- Lightbox Film Center at International House Philadelphia (3701 Chestnut Street, Philadelphia, PA 19104)
Presented over two evenings and divided into four historic and thematic sections, this program traces the development of contemporary video practice in Israel and highlights works by thirty-five artists, including Yael Bartana, who take an incisive, critical perspective toward the cultural and political landscape in Israel and beyond. The final section, Part 4: State of Amnesia—2005–2012, was organized by Bartana and co-curator Avi Feldman. (Staring Back at the Sun: Video Art from Israel, 1970-2012, is produced by Artis and made possible with lead support from The Andy Warhol Foundation. Additional support is provided by the Laurie M. Tisch Illumination Fund, The Russell Berrie Foundation, Donald Sussman, and Rivka Saker and Uzi Zucker.)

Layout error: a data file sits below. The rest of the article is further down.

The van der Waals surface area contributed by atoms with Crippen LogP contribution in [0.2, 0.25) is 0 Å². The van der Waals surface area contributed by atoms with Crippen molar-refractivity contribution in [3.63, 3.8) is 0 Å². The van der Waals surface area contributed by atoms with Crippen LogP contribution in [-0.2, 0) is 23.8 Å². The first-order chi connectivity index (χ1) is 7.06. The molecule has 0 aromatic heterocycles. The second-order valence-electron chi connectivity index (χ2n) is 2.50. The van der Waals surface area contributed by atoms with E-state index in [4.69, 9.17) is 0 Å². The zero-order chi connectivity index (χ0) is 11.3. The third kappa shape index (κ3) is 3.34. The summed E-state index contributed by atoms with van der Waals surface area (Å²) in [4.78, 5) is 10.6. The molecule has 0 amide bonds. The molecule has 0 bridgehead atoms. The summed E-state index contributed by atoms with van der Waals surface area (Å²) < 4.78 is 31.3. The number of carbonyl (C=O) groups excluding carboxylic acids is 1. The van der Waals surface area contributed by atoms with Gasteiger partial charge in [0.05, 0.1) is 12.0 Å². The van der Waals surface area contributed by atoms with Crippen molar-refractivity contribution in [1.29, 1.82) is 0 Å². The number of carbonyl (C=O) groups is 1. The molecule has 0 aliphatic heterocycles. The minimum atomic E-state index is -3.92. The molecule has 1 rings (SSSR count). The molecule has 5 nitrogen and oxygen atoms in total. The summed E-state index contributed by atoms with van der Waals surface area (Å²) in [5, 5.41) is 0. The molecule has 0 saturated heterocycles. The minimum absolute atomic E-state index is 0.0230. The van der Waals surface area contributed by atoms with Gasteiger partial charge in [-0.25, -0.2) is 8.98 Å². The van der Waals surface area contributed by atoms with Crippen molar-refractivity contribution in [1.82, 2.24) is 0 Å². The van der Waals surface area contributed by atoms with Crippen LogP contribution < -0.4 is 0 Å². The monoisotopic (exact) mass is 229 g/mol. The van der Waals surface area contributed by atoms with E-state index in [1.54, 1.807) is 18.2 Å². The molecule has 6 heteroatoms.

Community Conversations: Memory
- Sunday, November 4, 2018, 2:30 p.m. – 3:30 p.m.
- Perelman Building (2525 Pennsylvania Ave, Philadelphia, PA 19130)
How have your personal and collective memories shaped who you are today? What are the ways in which memories inform your sense of past, present, and future? We’ll consider these questions in conjunction with the exhibition. Free after Pay What You Wish admission.
What Is Citizenship?
- Tuesday, November 13, 2018, 6:30 p.m. – 7:30 p.m.
- Perelman Building, Auditorium (2525 Pennsylvania Ave, Philadelphia, PA 19130)
Jeffrey Rosen, President and CEO of the National Constitution Center (NCC), moderates a debate about the various ways in which citizenship and nationhood are defined today. Panelists:
- Jaya Ramji-Nogales, Associate Dean for Academic Affairs and Herman Stern Research Professor, Beasley School of Law, Temple University
- John Eastman, Henry Salvatori Professor of Law and Community Service and Director of the Center for Constitutional Jurisprudence, Dale E. Fowler School of Law, Chapman University
- Ruth Wasem, Clinical Professor of Public Policy Practice, Lyndon B. Johnson School of Public Affairs, University of Texas at Austin
Realized in collaboration with National Constitution Center. Paid ticket required: $10; includes Perelman Building admission (Museum members & NCC members free).